Dec 262009
 

Proper use of Light will Improve your Finish

& enable you to really SEE what you are looking at.

Lighting for shop work and finish room areas, and its correct use,
is important for obtaining high quality good looking finishes.

Lighting and Color

With translucent & clear furniture finishes light travels through all the finish layers and is reflected off the wood or substrate. The ‘Observed Finish Color’ is a combination of all the color tones in the various finish stain & dye layers combined with the wood color.

wood finish diagram
Finish Diagram of Clear or Translucent Furniture Finishes
Light travels through all the finish layers.
The Finish color is a combination of all
the colors in the various finish layers
combined with the wood color.

When studying a color we notice that its hue will vary depending on illumination and its surroundings. Illumination changes the color hue of an object due to the color available in the light source. Color is the product of wavelengths that are either absorbed or reflected by the surface of an object.
see: Color Theory and color mixing for the woodworker.

The hue appears to alter according to a colors surroundings. Our retina is affected by these wavelengths and the stimuli are communicated to the cortex, that part of the brain that enables us to distinguish one shade from another.

Light bulbs are available in:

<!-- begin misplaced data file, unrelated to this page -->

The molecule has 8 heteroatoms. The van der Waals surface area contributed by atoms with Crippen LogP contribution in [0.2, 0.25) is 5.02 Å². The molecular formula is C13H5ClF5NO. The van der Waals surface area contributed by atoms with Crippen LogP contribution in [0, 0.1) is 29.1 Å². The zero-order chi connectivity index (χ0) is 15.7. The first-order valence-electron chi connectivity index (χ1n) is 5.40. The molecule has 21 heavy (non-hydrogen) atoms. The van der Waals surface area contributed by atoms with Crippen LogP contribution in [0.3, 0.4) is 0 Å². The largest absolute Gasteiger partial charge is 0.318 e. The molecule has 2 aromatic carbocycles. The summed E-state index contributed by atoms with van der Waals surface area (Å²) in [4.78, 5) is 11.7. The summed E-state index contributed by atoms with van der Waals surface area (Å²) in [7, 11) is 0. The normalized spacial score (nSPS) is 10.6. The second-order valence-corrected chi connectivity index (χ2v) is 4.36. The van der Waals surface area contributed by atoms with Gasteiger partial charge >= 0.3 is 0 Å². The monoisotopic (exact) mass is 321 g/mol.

1 – Warm white or soft white (2700-3600 °K)
2 – Cool white (3800 -4800°K )
3 – Daylight or Full Spectrum designations (5000°K) or higher.
The color spectrum output of a bulb is rated in Kelvin° color temperature (has nothing to do with the heat a bulb produces). Full Spectrum Daylight bulbs for incandescent and compact or linear fluorescent are available in a range of wattages and styles.

You need the entire color spectrum in your light source to evaluate or match stain and finish colors accurately. Full Spectrum Daylight Bulbs with a high CRI (color rendering index) are a must. Better daylight bulbs will list the CRI on the package, the higher the number the better. A CRI above 85 is good for shop use. Bulbs rated above 95 are expensive and are not needed for wood finishing.

The very best light for critical color matching work is natural daylight (out of direct sun glare).

SEE what you look at !

Proper use of lighting will automatically improve your finish quality.
When you can really see what is happening the finishing process is easier.

Now you have the right light to see color – Correct use will enable critical evaluation of the surface condition prior and during the finishing process.

Fluorescent lighting (Cool White or Daylight bulbs only) is fine for ambient lighting or general work area illumination. Avoid using warm white or soft white bulbs they bathe everything in a yellowish light. The shadow-less lighting produced by fluorescent bulbs tends to hide surface defects.

Inspection Lighting:

A shadow producing light source is necessary to see that a surface is free of any unwanted defects.

Use incandescent bulbs in a reflector for inspection lighting in:
1, surface prep areas (sanding, dying staining)
2, finishing areas
3, final rub-out, waxing or polishing.

Arrange inspection lighting so that the light is aimed at the work and toward the operator so that any defect is accentuated by the shadow or reflection it produces. When you can easily see: scratches from sanding, glue smears, minor dents, brush marks, finish drips, runs, curtains or sags, and polishing or rub out marks it will be much easier to achieve the desired, defect free, finish look.

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